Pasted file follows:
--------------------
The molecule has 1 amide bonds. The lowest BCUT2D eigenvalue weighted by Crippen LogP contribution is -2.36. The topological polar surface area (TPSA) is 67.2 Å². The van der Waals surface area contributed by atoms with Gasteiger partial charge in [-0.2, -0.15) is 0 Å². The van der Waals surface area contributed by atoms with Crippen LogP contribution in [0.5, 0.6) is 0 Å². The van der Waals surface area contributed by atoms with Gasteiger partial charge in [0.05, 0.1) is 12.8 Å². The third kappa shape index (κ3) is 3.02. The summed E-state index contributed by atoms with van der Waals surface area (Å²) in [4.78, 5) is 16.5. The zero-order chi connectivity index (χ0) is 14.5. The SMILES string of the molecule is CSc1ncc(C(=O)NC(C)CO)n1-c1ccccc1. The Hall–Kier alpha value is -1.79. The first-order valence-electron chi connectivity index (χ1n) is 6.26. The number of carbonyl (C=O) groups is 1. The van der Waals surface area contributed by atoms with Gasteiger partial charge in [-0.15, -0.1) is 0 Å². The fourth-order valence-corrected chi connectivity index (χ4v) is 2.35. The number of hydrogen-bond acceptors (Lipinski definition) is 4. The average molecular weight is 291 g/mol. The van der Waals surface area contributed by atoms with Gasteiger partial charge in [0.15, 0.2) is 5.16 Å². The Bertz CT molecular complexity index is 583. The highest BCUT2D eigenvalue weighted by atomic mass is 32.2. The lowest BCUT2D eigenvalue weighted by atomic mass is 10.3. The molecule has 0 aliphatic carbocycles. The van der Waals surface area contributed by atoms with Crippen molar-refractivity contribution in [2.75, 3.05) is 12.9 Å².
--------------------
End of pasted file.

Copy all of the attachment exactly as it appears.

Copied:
The molecule has 1 amide bonds. The lowest BCUT2D eigenvalue weighted by Crippen LogP contribution is -2.36. The topological polar surface area (TPSA) is 67.2 Å². The van der Waals surface area contributed by atoms with Gasteiger partial charge in [-0.2, -0.15) is 0 Å². The van der Waals surface area contributed by atoms with Crippen LogP contribution in [0.5, 0.6) is 0 Å². The van der Waals surface area contributed by atoms with Gasteiger partial charge in [0.05, 0.1) is 12.8 Å². The third kappa shape index (κ3) is 3.02. The summed E-state index contributed by atoms with van der Waals surface area (Å²) in [4.78, 5) is 16.5. The zero-order chi connectivity index (χ0) is 14.5. The SMILES string of the molecule is CSc1ncc(C(=O)NC(C)CO)n1-c1ccccc1. The Hall–Kier alpha value is -1.79. The first-order valence-electron chi connectivity index (χ1n) is 6.26. The number of carbonyl (C=O) groups is 1. The van der Waals surface area contributed by atoms with Gasteiger partial charge in [-0.15, -0.1) is 0 Å². The fourth-order valence-corrected chi connectivity index (χ4v) is 2.35. The number of hydrogen-bond acceptors (Lipinski definition) is 4. The average molecular weight is 291 g/mol. The van der Waals surface area contributed by atoms with Gasteiger partial charge in [0.15, 0.2) is 5.16 Å². The Bertz CT molecular complexity index is 583. The highest BCUT2D eigenvalue weighted by atomic mass is 32.2. The lowest BCUT2D eigenvalue weighted by atomic mass is 10.3. The molecule has 0 aliphatic carbocycles. The van der Waals surface area contributed by atoms with Crippen molar-refractivity contribution in [2.75, 3.05) is 12.9 Å².